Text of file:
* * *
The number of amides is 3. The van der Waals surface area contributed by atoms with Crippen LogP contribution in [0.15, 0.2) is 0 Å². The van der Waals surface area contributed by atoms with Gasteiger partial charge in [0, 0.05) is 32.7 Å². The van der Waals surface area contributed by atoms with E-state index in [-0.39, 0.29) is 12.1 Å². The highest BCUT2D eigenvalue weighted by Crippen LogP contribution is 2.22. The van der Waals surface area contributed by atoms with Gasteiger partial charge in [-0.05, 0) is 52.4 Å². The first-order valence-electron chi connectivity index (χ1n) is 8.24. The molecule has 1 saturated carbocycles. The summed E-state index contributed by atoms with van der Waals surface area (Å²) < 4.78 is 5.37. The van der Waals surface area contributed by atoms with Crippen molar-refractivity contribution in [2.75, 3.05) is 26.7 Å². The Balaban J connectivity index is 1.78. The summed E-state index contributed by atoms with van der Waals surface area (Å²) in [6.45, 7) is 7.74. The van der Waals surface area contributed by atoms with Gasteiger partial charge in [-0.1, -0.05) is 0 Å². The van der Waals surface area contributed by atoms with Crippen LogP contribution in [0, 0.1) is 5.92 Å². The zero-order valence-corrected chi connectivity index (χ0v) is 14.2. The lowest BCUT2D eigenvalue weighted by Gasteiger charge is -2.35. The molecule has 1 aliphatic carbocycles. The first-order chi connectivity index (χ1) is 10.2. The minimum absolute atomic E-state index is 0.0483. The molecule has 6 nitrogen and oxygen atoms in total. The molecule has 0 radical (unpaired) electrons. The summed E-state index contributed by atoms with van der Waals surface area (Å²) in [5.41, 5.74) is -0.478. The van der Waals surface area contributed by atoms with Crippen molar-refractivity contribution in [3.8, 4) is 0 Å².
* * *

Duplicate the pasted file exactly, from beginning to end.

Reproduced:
The number of amides is 3. The van der Waals surface area contributed by atoms with Crippen LogP contribution in [0.15, 0.2) is 0 Å². The van der Waals surface area contributed by atoms with Gasteiger partial charge in [0, 0.05) is 32.7 Å². The van der Waals surface area contributed by atoms with E-state index in [-0.39, 0.29) is 12.1 Å². The highest BCUT2D eigenvalue weighted by Crippen LogP contribution is 2.22. The van der Waals surface area contributed by atoms with Gasteiger partial charge in [-0.05, 0) is 52.4 Å². The first-order valence-electron chi connectivity index (χ1n) is 8.24. The molecule has 1 saturated carbocycles. The summed E-state index contributed by atoms with van der Waals surface area (Å²) < 4.78 is 5.37. The van der Waals surface area contributed by atoms with Crippen molar-refractivity contribution in [2.75, 3.05) is 26.7 Å². The Balaban J connectivity index is 1.78. The summed E-state index contributed by atoms with van der Waals surface area (Å²) in [6.45, 7) is 7.74. The van der Waals surface area contributed by atoms with Gasteiger partial charge in [-0.1, -0.05) is 0 Å². The van der Waals surface area contributed by atoms with Crippen LogP contribution in [0, 0.1) is 5.92 Å². The zero-order valence-corrected chi connectivity index (χ0v) is 14.2. The lowest BCUT2D eigenvalue weighted by Gasteiger charge is -2.35. The molecule has 1 aliphatic carbocycles. The first-order chi connectivity index (χ1) is 10.2. The minimum absolute atomic E-state index is 0.0483. The molecule has 6 nitrogen and oxygen atoms in total. The molecule has 0 radical (unpaired) electrons. The summed E-state index contributed by atoms with van der Waals surface area (Å²) in [5.41, 5.74) is -0.478. The van der Waals surface area contributed by atoms with Crippen molar-refractivity contribution in [3.8, 4) is 0 Å².